So yeah.  Pay attention to power specs.  Important stuff to get right from the start.


Popular posts from this blog

DFSR - eventid 4312 - replication just won't work

This warning isn't documented that well on the googles, so here's some google fodder:

You are trying to set up replication for a DFS folder (no existing replication)Source server is 2008R2, 'branch office' server is 2012R2 (I'm moving all our infra to 2012R2)You have no issues getting replication configuredYou see the DFSR folders get created on the other end, but nothing stagesFinally you get EventID 4312:
The DFS Replication service failed to get folder information when walking the file system on a journal wrap or loss recovery due to repeated sharing violations encountered on a folder. The service cannot replicate the folder and files in that folder until the sharing violation is resolved.  Additional Information:  Folder: F:\Users$\\Desktop\Random Folder Name\  Replicated Folder Root: F:\Users$  File ID: {00000000-0000-0000-0000-000000000000}-v0  Replicated Folder Name: Users  Replicated Folder ID: 33F0449D-5E67-4DA1-99AC-681B5BACC7E5  Replication Group…

Fixing duplicate SPNs (service principal name)

This is a pretty handy thing to know:

SPNs are used when a specific service/daemon uses Kerberos to authenticate against AD. They map a specific service, port, and object together with this convention: class/host:port/name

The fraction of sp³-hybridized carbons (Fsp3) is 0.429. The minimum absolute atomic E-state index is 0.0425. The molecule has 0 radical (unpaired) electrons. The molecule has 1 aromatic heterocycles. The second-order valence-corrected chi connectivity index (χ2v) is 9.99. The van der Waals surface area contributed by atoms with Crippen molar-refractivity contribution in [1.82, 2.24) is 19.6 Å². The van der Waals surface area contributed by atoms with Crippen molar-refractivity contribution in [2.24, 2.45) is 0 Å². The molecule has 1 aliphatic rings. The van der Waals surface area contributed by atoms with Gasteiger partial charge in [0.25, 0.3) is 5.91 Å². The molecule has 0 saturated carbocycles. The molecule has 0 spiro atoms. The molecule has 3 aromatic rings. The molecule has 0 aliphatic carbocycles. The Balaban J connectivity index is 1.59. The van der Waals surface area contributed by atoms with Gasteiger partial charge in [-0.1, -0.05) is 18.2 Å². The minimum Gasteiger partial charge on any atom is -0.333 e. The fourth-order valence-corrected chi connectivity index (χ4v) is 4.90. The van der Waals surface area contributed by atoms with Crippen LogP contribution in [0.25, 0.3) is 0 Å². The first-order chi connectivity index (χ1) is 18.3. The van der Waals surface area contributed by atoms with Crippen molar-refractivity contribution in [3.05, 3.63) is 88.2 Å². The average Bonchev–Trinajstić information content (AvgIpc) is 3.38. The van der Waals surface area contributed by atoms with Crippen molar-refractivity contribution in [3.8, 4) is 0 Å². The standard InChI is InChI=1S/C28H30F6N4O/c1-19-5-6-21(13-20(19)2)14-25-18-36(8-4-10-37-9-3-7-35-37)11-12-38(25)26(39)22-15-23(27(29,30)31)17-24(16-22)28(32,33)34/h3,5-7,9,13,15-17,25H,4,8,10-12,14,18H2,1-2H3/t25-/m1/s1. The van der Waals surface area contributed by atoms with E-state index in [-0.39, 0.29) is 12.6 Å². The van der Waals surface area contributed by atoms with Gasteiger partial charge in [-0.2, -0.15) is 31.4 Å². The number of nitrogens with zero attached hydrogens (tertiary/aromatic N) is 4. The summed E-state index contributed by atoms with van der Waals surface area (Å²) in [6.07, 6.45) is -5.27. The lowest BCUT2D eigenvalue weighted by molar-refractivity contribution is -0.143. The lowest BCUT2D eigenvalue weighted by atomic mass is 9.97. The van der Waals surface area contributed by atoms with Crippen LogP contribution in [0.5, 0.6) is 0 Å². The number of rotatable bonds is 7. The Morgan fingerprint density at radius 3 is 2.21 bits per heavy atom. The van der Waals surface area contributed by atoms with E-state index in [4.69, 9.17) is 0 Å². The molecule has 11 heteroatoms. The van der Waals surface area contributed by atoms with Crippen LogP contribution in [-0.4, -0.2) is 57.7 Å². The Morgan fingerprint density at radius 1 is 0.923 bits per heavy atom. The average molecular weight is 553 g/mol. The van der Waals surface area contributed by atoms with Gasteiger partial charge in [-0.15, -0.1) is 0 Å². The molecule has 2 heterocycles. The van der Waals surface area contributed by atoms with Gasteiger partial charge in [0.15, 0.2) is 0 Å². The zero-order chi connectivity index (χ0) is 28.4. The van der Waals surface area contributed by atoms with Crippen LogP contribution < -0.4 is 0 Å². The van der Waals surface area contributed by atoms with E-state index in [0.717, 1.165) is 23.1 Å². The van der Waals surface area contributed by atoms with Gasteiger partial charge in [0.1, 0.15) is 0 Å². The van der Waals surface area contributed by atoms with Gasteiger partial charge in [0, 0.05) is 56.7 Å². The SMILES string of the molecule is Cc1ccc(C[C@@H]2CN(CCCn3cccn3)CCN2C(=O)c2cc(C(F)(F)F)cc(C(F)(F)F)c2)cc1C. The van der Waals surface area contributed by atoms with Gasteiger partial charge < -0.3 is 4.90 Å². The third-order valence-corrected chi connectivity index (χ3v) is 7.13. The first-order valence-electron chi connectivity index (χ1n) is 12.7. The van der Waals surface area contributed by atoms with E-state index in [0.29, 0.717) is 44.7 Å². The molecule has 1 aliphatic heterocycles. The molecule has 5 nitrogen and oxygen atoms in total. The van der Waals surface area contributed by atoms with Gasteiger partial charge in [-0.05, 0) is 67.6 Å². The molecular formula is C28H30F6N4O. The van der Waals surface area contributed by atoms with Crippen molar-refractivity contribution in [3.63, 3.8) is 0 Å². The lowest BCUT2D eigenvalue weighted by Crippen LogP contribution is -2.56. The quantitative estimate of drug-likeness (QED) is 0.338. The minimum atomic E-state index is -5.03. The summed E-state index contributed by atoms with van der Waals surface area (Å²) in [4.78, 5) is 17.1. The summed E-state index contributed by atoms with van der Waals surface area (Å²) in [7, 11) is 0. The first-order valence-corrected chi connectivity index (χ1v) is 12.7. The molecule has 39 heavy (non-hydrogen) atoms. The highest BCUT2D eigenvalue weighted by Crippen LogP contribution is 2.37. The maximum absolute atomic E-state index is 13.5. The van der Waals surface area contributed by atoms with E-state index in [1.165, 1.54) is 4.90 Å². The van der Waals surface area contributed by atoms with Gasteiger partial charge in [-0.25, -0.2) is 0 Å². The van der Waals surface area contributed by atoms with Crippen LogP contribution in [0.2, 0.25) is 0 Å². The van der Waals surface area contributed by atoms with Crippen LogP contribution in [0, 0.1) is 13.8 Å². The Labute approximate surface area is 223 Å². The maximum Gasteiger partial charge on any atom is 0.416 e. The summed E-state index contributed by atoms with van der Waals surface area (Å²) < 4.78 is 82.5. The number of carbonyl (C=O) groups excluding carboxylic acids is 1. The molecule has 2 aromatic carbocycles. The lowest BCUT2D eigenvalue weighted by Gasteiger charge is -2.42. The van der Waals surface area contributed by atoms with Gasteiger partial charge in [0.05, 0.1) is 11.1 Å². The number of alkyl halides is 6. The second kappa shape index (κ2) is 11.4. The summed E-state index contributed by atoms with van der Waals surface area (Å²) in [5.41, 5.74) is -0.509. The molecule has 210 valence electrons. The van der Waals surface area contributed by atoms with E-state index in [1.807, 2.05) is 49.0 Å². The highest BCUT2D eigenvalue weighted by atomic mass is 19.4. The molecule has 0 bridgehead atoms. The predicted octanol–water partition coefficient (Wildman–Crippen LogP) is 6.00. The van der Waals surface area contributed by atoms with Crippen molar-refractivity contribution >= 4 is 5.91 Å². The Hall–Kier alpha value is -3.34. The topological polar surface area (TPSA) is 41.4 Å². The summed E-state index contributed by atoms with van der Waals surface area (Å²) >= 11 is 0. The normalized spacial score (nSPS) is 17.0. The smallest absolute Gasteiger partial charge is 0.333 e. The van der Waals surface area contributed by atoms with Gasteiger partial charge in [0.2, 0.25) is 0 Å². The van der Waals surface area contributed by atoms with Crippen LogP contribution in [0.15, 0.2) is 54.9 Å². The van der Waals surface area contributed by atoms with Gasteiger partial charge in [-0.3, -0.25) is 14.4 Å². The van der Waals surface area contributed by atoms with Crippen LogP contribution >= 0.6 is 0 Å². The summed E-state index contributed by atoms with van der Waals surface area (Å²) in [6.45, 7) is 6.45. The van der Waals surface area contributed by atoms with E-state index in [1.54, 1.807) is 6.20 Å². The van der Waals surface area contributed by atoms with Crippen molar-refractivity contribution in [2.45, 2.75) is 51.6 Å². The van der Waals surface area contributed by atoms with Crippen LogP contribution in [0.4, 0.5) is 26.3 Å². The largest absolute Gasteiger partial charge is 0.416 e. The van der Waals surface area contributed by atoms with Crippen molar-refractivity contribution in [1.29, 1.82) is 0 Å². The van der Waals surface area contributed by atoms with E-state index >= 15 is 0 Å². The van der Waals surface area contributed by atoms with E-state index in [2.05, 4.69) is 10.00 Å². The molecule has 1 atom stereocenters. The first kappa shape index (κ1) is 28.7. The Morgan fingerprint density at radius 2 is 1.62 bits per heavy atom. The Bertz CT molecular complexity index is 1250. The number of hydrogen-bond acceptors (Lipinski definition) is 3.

If you use a computer object to auth (such as local service):

If you use a user object to auth (such as a service account, or admin account):

Why do we care about duplicate SPNs? If you have two entries trying to auth using the same Kerberos ticket (I think that's right...), they will conflict, and cause errors and service failures.

To check for duplicate SPNs:
The command "setspn.exe -X

C:\Windows\system32>setspn -X
Processing entry 7
MSSQLSvc/ is registered on these accounts:
CN=SQL Admin,OU=service accounts,OU=resources,DC=company,DC=local

found 1 groups of duplicate SPNs. (truncated/sanitized)

Note that y…

Logstash to Nagios - alerting based on Windows Event ID

This took way longer than it should have to get here's a config and brain dump...

You want to have a central place to analyze Windows Event/IIS/local application logs, alert off specific events, alert off specific situations.  You don't have the budget for a boxed solution.  You want pretty graphs.  You don't particularly care about individual server states.  (see rationale below - although you certainly have all the tools here to care, I haven't provided that configuration)

ELK stack, OMD, NXlog agent, and Rsyslog.  The premise here is as follows:

Event generated on server into EventLogNXlog ships to Logstash inputLogstash filter adds fields and tags to specified eventsLogstash output sends to a passive Nagios service via the Nagios NSCA outputThe passive service on Nagios (Check_MK c/o OMD) does its thing w. alerting
Open Monitoring Distribution, but the real point here is Check_MK (IIRC Icinga uses this...).  It makes Nagios easy to use and main…